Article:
Evolvable Hardware Challenges: Past, Present and the Path to a Promising Future

Created by W.Langdon from gp-bibliography.bib Revision:1.4448

  author =       "Pauline C. Haddow and Andy M. Tyrrell",
  title =        "Evolvable Hardware Challenges: Past, Present and the
                 Path to a Promising Future",
  booktitle =    "Inspired by Nature: Essays Presented to Julian F.
                 Miller on the Occasion of his 60th Birthday",
  publisher =    "Springer",
  year =         "2017",
  editor =       "Susan Stepney and Andrew Adamatzky",
  volume =       "28",
  series =       "Emergence, Complexity and Computation",
  chapter =      "1",
  pages =        "3--37",
  keywords =     "genetic algorithms, genetic programming, EHW",
  isbn13 =       "978-3-319-67996-9",
  DOI =          "doi:10.1007/978-3-319-67997-6_1",
  abstract =     "The ability of the processes in Nature to achieve
                 remarkable examples of complexity, resilience,
                 inventive solutions and beauty is phenomenal. This
                 ability has promoted engineers and scientists to look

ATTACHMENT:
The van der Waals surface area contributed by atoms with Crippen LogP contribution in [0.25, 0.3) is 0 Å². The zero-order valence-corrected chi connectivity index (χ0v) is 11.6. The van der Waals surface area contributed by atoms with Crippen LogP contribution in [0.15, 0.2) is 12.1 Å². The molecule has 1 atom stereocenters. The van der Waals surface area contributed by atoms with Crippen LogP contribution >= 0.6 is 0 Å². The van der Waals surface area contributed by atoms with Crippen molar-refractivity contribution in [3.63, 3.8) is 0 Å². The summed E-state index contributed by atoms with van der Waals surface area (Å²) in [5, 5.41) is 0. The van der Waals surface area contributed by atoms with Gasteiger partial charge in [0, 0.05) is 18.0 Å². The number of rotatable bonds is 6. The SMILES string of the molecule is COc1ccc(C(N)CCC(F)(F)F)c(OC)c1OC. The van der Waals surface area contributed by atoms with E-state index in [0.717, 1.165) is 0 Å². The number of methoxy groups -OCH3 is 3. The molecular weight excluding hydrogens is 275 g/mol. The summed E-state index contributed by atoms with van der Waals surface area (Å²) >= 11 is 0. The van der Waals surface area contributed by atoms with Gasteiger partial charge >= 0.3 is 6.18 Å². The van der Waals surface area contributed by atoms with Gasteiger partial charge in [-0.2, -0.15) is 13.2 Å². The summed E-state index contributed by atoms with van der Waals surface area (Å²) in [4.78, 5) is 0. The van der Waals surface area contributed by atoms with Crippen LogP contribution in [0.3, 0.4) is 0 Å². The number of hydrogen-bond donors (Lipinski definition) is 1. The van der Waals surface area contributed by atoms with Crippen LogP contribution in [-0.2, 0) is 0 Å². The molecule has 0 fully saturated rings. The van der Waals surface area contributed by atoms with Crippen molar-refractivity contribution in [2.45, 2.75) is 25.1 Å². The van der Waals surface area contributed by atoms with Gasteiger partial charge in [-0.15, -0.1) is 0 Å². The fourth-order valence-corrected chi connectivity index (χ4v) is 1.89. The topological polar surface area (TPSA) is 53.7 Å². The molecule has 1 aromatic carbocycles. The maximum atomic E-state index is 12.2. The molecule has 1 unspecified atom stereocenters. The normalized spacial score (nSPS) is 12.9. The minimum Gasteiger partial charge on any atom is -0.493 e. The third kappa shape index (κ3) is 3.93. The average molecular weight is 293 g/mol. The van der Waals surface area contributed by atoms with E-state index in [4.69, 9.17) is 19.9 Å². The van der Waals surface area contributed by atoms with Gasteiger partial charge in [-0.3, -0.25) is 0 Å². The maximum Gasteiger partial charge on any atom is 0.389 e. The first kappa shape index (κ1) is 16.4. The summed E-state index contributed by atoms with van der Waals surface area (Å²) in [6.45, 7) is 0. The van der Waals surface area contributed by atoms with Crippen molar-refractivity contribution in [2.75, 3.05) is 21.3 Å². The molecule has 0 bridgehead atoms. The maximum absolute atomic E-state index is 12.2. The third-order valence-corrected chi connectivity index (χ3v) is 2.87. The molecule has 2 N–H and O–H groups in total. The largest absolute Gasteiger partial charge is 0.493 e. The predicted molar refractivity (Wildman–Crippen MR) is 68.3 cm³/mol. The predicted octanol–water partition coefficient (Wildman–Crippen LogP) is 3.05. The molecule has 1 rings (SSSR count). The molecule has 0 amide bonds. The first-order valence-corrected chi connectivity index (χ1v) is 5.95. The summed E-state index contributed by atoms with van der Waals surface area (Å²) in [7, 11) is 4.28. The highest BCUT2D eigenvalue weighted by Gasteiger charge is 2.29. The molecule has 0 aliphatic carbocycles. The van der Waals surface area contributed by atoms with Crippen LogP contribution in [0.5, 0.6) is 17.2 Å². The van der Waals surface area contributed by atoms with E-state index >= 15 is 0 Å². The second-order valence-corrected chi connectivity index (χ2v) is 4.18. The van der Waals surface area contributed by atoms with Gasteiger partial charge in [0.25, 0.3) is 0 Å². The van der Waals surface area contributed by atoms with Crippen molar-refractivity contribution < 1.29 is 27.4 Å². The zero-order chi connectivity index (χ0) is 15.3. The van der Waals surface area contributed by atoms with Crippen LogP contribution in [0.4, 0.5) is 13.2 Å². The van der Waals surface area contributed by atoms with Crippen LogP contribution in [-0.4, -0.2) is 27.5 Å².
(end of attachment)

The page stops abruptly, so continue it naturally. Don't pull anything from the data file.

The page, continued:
to Nature for inspiration. Evolvable Hardware (EH) is
                 one such form of inspiration. It is a field of
                 evolutionary computation (EC) that focuses on the
                 embodiment of evolution in a physical media. If EH
                 could achieve even a small step in natural evolution's
                 achievements, it would be a significant step for
                 hardware designers. Before the field of EH began, EC
                 had already shown artificial evolution to be a highly
                 competitive problem solver. EH thus started off as a
                 new and exciting field with much promise. It seemed
                 only a matter of time before researchers would find
                 ways to convert such techniques into hardware problem
                 solvers and further refine the techniques to achieve
                 systems that were competitive (better) than human
                 designs. However, almost 20 years on, it appears that
                 problems solved by EH are only of the size and
                 complexity of that achievable in EC 20 years ago and
                 seldom compete with traditional designs. A critical
                 review of the field is presented. Whilst highlighting
                 some of the successes, it also considers why the field
                 is far from reaching these goals. The chapter further
                 redefines the field and speculates where the field
                 should go in the next 10 years.",
  notes =        "part of \cite{miller60book}

Genetic Programming entries for Pauline Haddow Andrew M Tyrrell